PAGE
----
Rees Jones has undertaken considerable changes at Congressional in 1990, '95 and even earlier this year. He took Devereux Emmet's original 1924 design (modified by Jones' father, Robert Trent Jones, in 1957) and rebuilt every green and bunker, regraded many fairways to eliminate blind shots and added considerable mounding.

The course opens with what should be a fairly benign 402-yard uphill par 4 for the pros. But they very quickly face a nasty 235-yard par 3, ringed by six bunkers.

The third, fourth and fifth holes are all 400-plus-yard par 4s, heavily bunkered and tree-lined.

The sixth, at 475 yards, will likely be the toughest par 4 on the course -- remember, this is one the members play as a par 5. Even with a huge tee shot, the golfers face a mid- to long-iron into a fairly flat green guarded by a pond on the front and right.

The seventh, at 174 yards, will likely be the easiest par 3 for the pros. The 362-yard eighth, the shortest par 4 on the course, should not present much of a problem.

But the ninth is another story. At 607 yards, it is not only one of the longest par 5s in Open history, it may prove to be one of the most demanding.

Bunkers lurk on both sides of the fairway off the tee, but the real test will come on the second shot. The decision? To lay up or try to hammer it over a deep, wide ravine into an elevated green surrounded by bunkers.

John Daly and Tiger Woods are the only two who have even a chance of going for the green in two.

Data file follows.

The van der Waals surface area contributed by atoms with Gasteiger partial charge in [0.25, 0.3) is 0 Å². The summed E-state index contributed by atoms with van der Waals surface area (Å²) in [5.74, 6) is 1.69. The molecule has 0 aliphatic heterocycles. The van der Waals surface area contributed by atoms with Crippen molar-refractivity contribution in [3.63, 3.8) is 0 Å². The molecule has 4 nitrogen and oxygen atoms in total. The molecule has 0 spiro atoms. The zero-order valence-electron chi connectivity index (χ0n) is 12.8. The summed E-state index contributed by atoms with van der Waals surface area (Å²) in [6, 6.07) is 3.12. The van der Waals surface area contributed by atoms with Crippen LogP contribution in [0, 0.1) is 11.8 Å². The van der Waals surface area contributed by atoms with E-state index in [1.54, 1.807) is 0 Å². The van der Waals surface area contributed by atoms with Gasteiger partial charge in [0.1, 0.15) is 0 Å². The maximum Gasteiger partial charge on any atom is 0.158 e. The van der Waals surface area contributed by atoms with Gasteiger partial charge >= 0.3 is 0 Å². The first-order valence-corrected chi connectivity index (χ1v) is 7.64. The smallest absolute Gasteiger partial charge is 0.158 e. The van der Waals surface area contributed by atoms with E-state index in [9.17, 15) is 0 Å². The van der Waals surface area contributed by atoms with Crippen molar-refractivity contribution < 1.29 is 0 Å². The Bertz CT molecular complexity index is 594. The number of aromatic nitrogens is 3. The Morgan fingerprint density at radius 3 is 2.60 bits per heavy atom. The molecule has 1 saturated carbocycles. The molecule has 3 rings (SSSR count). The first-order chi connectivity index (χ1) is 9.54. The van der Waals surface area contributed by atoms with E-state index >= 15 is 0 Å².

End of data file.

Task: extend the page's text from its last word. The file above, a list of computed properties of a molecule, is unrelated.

On the back side, the golfers get no immediate relief. The par-4 10th, which the members play as a par 5, is 466 yards, from an elevated tee into a fairway that slopes left to right, down toward a creek that runs the length of the hole. This hole will take its toll.

The 11th doesn't let up, either -- 415 yards, severe dogleg left, sloping fairway into a well-bunkered, contoured green. The 12th, a 187-yard par 3, features a narrow entry into the green, three sizable bunkers and an undulating green guaranteed to produce its share of 3-putts.

The 13th, 461 yards, is one of the toughest par 4s at Congressional. Uphill, the fairway narrows as it approaches the green, and anybody with a tee shot in the rough is going to have a real test reaching the green in two.

At the 439-yard 14th, the second shot into an elevated, bunkered green partially hidden behind trees on the right should cause the most problems. Venturi bogeyed this hole three times in '64. The 15th is another uphill par 5, which only a few will be able to reach in two.

Congressional members can't wait to see what happens at the 441-yard 16th. Even Woods may drive to the landing area that falls off into about 60 yards of rough, before starting back up hill to the green. Will Woods or Daly try to blow it over the landing and the rough for a flip wedge into the green? The reward is not worth the risk.

The 17th is the one hole that the USGA has altered considerably. When the Kemper Open was played at Congressional for several years during the '80s, the pros blew it over the crest in the fairway to the downslope, leaving them with short irons into the peninsula green. But for the Open, the USGA has moved the tees back 40 yards, forcing players to hit a much longer club on their second shots. Watch for severe pin placement on at least two days, and watch for a lot of splashes.
As usual, no one is likely to tear up this U.S. Open course.

Orginally published June 8, 1997